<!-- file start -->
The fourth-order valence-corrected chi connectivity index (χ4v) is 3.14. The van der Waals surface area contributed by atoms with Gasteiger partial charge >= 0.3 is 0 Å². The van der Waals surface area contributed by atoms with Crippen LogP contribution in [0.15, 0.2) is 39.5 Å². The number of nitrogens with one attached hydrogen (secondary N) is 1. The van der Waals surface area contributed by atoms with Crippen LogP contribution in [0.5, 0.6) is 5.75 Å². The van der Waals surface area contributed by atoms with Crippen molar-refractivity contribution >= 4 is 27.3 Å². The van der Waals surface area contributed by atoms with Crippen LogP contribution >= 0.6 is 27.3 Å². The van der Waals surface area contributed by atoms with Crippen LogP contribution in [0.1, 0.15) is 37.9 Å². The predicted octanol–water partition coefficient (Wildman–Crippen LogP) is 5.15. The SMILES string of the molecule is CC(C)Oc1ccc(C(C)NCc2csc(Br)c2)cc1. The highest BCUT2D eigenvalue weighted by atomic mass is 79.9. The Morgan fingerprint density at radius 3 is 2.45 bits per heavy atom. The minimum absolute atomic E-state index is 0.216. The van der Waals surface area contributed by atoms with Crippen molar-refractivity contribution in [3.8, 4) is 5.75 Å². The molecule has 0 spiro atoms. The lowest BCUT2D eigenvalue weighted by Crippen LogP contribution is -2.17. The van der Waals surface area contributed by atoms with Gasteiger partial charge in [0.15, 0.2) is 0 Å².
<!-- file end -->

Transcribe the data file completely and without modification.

The fourth-order valence-corrected chi connectivity index (χ4v) is 3.14. The van der Waals surface area contributed by atoms with Gasteiger partial charge >= 0.3 is 0 Å². The van der Waals surface area contributed by atoms with Crippen LogP contribution in [0.15, 0.2) is 39.5 Å². The number of nitrogens with one attached hydrogen (secondary N) is 1. The van der Waals surface area contributed by atoms with Crippen LogP contribution in [0.5, 0.6) is 5.75 Å². The van der Waals surface area contributed by atoms with Crippen molar-refractivity contribution >= 4 is 27.3 Å². The van der Waals surface area contributed by atoms with Crippen LogP contribution >= 0.6 is 27.3 Å². The van der Waals surface area contributed by atoms with Crippen LogP contribution in [0.1, 0.15) is 37.9 Å². The predicted octanol–water partition coefficient (Wildman–Crippen LogP) is 5.15. The SMILES string of the molecule is CC(C)Oc1ccc(C(C)NCc2csc(Br)c2)cc1. The highest BCUT2D eigenvalue weighted by atomic mass is 79.9. The Morgan fingerprint density at radius 3 is 2.45 bits per heavy atom. The minimum absolute atomic E-state index is 0.216. The van der Waals surface area contributed by atoms with Crippen molar-refractivity contribution in [3.8, 4) is 5.75 Å². The molecule has 0 spiro atoms. The lowest BCUT2D eigenvalue weighted by Crippen LogP contribution is -2.17. The van der Waals surface area contributed by atoms with Gasteiger partial charge in [0.15, 0.2) is 0 Å².